By MARK LONG
DAYTONA BEACH, Fla. — It had been more than 15 years since the iconic No. 43 drove to Victory Lane.
So waiting through two days of thunderstorms and three red flags was relatively easy for Aric Almirola and his Richard Petty Motorsports team.
Almirola won the rain-delayed and rain-shortened NASCAR Sprint Cup race at Daytona International Speedway on Sunday, putting Petty’s famed blue car back on top for the first time since 1999.
Almirola’s first Cup win came on the same weekend Petty celebrated the 30th anniversary of his 200th career win. The 30-year-old Almirola was just a baby when Petty picked up that milestone victory.
“The 43 car is without a doubt the most famous car in our sport’s history,” Almirola said. “And to have that opportunity to drive that race car has been really special from the day that I stepped foot in it. All I wanted to do from the very first time I drove it was get it to Victory Lane. It took two and a half years I guess but I finally did it.”
Petty wasn’t around for the festivities, having already left Daytona during one of the many delays. He didn’t miss much considering steady rain put a slight damper on the post-race party.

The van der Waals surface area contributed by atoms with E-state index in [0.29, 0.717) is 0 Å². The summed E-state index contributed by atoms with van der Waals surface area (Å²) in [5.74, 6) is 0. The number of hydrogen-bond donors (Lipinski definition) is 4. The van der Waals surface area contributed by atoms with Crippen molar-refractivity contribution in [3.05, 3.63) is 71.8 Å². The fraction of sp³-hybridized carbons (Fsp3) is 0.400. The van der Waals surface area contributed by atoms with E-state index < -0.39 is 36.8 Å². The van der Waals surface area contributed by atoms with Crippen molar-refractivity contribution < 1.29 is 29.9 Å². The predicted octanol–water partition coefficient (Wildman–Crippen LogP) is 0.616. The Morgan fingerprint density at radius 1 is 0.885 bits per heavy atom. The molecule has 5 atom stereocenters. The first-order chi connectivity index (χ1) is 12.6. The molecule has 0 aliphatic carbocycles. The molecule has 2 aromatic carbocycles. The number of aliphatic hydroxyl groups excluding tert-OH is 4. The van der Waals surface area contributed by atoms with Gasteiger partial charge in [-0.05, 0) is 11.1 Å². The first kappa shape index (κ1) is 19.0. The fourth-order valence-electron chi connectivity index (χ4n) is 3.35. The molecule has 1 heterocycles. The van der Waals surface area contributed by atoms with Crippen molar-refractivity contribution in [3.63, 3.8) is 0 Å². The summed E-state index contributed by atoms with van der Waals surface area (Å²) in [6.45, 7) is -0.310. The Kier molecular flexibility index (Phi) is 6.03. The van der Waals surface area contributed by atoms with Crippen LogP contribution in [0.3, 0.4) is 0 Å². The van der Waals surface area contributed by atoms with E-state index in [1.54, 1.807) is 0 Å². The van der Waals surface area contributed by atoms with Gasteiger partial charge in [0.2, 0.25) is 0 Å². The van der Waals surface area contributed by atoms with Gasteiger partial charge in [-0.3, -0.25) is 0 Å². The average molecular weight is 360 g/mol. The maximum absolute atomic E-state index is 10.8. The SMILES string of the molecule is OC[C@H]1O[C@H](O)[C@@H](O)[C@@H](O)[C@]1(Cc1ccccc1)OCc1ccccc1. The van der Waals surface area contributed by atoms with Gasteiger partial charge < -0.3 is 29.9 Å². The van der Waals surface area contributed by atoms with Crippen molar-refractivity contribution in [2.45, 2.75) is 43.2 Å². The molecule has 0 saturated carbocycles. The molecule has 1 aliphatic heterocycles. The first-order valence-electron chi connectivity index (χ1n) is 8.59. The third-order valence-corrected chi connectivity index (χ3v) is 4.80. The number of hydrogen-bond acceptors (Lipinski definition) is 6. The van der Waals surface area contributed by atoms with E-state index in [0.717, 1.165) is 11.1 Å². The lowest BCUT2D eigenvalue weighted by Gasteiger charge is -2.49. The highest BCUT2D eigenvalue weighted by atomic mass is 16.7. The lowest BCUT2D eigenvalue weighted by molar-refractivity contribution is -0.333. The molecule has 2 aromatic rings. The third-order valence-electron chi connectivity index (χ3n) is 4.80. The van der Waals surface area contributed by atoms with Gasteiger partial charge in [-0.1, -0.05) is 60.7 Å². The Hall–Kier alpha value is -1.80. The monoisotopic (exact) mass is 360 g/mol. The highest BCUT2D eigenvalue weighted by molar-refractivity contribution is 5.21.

NASCAR, though, patched through the 7-time NASCAR champion nicknamed “The King” on a conference call afterward and talked about how he never lost faith despite years of struggles as a team owner.
“If you look back at the history of Petty Enterprises and all the turmoil we’ve been through, I never gave up on the thing,” Petty said. “It was one of those deals I said, ‘OK, if I keep working at it long enough, we’re going to be able to overcome all of this.’ Just because we won a race doesn’t mean we’ve overcome it, don’t get me wrong. But it puts in a higher speed track. You know you can do it.
“Everybody’s got to have a start and I think this will be starting it pretty good.”
The Coke Zero 400 was originally scheduled to go off Saturday night but steady rain forced it to be postponed a day. When it did finally get started Sunday, it was interrupted several more times.
There were three red flags, two of them because of huge accidents that took out most of the 43-car field and several top contenders. Jimmie Johnson, Tony Stewart, Kevin Harvick, Jamie McMurray, Carl Edwards, Kasey Kahne, Greg Biffle and Kyle Busch were among those knocked out of contention.
Biffle and Kahne started the second massive wreck, a 25-car fiasco that ended with Busch getting flipped upside-down in his No. 18 Toyota.
“It just felt like a slow carnival ride,” Busch said.